- he was a founding member in 1962 and past president of the Jamaican Canadian Association
- in the 1970s he was the first Black insurance agent in Canada
- in 1975/76 he was appointed a commissioner for the Ontario Human Rights Commission
- he was appointed a member of the Ontario Labour Relations Board
- he founded the Black Business and Professional Association
- he and his wife were the publishers of a local newspaper, "The Islander"
- In 1994 he was made a member of the Order of Canada as well as receiving other honors
- he received the Ajax Harmony Award 1998
The National Film Board has produced a documentary called Journey to Justice "which pays tribute to a group of Canadians who took racism to court. They are Canada's unsung heroes in the fight for Black civil rights. Focusing on the 1930s to the 1950s, this film documents the struggle of 6 people who refused to accept inequality (including Armstrong)."
Journey to Justice (DVD 2006): "this film documents the struggle of ... Viola Desmond, Fred Christie, Hugh Burnette, Bromley Armstrong, Donald Willard Moore, and Stanley G. Grizzle. These brave pioneers helped secure justice for all Canadians"
You can find additional information and biographical information about Bromley Armstrong here:
- The Canadian Encyclopedia (longer article, with unique information)
- Jamaican Gleaner: Bromley Armstrong Fighting For Human Rights
- The Caribbean Camera obituary
- CBC Remembering Bromley Armstrong, Canadian civil rights leader who 'wasn't afraid to rock the boat'
- Obituary Toronto Star
- Jamaican Canadian Association biography obituary
- CBC As It Happens interview remembrance (audio only)
- Pride News Obituary
- ByBlacks.com Obituary
- Canada is a Better Place Today Because of Bromley Armstrong
2011 Harry Jerome Award - Lifetime Achievement: Bromley Armstrong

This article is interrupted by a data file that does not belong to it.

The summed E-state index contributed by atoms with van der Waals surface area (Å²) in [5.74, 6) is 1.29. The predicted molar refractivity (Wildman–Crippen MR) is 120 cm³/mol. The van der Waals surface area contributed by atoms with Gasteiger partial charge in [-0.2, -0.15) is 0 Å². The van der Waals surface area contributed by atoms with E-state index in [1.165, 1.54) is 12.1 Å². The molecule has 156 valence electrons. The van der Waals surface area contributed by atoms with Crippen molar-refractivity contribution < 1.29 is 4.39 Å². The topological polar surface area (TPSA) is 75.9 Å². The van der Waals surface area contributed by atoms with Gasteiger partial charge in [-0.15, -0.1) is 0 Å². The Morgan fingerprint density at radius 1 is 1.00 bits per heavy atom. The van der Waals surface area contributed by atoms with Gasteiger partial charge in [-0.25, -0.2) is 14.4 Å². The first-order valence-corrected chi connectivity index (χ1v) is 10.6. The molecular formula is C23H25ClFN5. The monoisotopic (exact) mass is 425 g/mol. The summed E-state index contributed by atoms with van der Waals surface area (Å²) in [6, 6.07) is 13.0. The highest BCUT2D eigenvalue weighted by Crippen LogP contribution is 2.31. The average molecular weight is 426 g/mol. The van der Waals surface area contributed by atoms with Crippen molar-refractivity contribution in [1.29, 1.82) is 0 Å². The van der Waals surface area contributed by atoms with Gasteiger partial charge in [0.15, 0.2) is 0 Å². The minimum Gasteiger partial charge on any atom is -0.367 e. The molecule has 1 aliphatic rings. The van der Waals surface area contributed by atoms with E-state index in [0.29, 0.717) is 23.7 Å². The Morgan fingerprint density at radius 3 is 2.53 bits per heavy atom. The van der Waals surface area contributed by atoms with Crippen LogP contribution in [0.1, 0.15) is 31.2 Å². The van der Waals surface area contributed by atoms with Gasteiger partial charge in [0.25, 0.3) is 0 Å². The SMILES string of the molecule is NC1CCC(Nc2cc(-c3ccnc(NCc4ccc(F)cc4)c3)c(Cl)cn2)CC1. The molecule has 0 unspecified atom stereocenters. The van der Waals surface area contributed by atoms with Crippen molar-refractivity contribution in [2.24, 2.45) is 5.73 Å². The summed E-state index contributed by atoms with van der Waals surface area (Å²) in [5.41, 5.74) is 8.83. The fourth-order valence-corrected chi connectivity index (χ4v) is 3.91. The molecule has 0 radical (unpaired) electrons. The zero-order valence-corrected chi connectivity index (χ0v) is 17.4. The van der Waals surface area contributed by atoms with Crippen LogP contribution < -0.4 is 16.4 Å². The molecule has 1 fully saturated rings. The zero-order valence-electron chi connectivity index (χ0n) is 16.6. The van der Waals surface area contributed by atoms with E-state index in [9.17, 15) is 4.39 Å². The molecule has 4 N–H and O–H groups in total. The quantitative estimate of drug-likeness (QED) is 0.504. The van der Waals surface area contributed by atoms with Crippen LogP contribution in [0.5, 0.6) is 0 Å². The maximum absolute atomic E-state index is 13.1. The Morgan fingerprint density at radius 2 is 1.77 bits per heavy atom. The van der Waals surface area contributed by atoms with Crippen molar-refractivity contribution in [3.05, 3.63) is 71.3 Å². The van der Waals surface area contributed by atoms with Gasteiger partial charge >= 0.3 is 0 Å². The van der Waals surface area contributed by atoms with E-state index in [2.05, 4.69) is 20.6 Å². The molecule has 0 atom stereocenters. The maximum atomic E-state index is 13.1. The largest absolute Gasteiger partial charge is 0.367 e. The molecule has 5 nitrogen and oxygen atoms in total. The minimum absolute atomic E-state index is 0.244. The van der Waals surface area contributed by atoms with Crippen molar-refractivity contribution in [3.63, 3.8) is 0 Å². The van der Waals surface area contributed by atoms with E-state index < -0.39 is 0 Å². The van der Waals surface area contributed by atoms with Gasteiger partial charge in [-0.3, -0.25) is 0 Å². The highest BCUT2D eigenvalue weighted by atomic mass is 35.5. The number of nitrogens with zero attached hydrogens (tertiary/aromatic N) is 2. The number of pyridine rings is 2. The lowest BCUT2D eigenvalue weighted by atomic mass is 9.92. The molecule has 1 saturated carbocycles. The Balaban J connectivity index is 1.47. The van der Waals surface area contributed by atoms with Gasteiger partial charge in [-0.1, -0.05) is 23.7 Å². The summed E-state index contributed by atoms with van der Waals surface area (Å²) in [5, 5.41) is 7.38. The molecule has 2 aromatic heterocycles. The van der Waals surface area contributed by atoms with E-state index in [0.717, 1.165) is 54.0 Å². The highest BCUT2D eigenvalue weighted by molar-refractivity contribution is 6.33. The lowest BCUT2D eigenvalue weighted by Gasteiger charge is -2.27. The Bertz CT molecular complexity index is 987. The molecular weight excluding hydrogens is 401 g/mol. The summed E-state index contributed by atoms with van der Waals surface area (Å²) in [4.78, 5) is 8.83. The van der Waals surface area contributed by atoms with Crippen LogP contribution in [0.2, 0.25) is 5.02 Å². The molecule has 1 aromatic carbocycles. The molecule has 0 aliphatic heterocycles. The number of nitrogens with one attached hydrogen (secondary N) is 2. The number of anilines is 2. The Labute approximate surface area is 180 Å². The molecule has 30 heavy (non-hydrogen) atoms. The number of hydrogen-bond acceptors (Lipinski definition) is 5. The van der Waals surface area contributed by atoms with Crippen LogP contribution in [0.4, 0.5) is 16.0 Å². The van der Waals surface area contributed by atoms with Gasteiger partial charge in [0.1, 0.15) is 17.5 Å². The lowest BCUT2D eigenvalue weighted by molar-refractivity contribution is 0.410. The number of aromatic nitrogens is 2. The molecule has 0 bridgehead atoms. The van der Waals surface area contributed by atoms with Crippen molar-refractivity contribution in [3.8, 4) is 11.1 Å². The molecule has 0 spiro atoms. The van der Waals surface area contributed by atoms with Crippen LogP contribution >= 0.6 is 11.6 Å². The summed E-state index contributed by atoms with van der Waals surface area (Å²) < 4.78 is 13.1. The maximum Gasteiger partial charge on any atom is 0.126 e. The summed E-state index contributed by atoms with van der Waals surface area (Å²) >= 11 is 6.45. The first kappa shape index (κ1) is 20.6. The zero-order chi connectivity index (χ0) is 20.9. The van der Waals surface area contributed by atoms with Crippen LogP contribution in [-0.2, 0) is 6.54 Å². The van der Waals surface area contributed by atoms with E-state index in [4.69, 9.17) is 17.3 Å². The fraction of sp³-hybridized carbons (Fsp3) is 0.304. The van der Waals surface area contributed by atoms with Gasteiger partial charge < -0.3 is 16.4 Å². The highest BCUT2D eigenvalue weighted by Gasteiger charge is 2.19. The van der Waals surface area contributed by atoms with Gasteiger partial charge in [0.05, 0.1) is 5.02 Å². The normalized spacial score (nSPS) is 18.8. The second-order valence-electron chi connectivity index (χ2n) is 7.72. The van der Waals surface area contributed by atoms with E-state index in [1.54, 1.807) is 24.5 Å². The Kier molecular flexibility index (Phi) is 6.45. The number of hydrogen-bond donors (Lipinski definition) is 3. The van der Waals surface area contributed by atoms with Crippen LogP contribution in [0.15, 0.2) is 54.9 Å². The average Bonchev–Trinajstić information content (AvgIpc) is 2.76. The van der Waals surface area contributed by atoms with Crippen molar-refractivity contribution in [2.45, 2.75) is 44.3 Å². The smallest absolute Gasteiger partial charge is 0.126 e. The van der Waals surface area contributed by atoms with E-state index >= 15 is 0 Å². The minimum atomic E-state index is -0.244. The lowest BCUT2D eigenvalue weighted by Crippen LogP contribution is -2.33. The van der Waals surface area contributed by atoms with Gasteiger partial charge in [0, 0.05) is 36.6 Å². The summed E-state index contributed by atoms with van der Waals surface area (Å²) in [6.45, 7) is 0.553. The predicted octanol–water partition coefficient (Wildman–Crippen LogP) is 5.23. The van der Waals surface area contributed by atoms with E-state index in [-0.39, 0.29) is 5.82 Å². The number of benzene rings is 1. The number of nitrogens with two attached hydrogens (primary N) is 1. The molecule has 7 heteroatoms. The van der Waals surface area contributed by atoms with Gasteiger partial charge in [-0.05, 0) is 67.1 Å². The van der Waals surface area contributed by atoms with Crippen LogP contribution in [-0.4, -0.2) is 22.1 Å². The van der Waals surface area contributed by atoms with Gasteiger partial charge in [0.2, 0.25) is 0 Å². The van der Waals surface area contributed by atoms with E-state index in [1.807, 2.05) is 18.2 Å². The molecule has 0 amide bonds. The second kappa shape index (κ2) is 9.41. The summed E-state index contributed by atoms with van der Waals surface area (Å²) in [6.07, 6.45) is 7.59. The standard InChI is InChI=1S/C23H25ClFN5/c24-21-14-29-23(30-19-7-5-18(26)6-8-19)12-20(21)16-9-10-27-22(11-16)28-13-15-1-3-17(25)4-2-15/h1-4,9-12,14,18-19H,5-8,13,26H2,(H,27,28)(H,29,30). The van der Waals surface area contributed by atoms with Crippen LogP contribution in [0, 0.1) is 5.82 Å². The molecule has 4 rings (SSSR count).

For more detailed information about Bromley Armstrong and other Black Canadians you may be interested in Who's Who in Black Canada 2: "A directory with biographical profiles of 700+ highly successful Blacks from across Canada (some now in the US) who are excelling in a wide range of professions (e.g. medicine, law, business, engineering, the arts), in community service, or both. Summaries are 200-750 words in length and includes career highlights; achievements; education; awards; publications; current contact information, etc." The information is also available online through Google books.
You may also be interested to know about the Library's:
This collection features over 16,000 print and audiovisual materials for adults, children, and teens about the Black and Caribbean historical and cultural experience – with a special emphasis on Canadian content. Material covers history, social science, and the contributions and achievements of Blacks in Canada. The collection also includes a small selection of titles about world figures in Black history and culture.
Recognized as one of the most significant Black and Caribbean heritage collections in Canada, it is an invaluable resource for the Black and Caribbean community as well as students and researchers.
Formats available include:
- Print: fiction and non-fiction, newspapers and periodicals
- Large Print
- Digitized content
The collection is available at four branches across the city: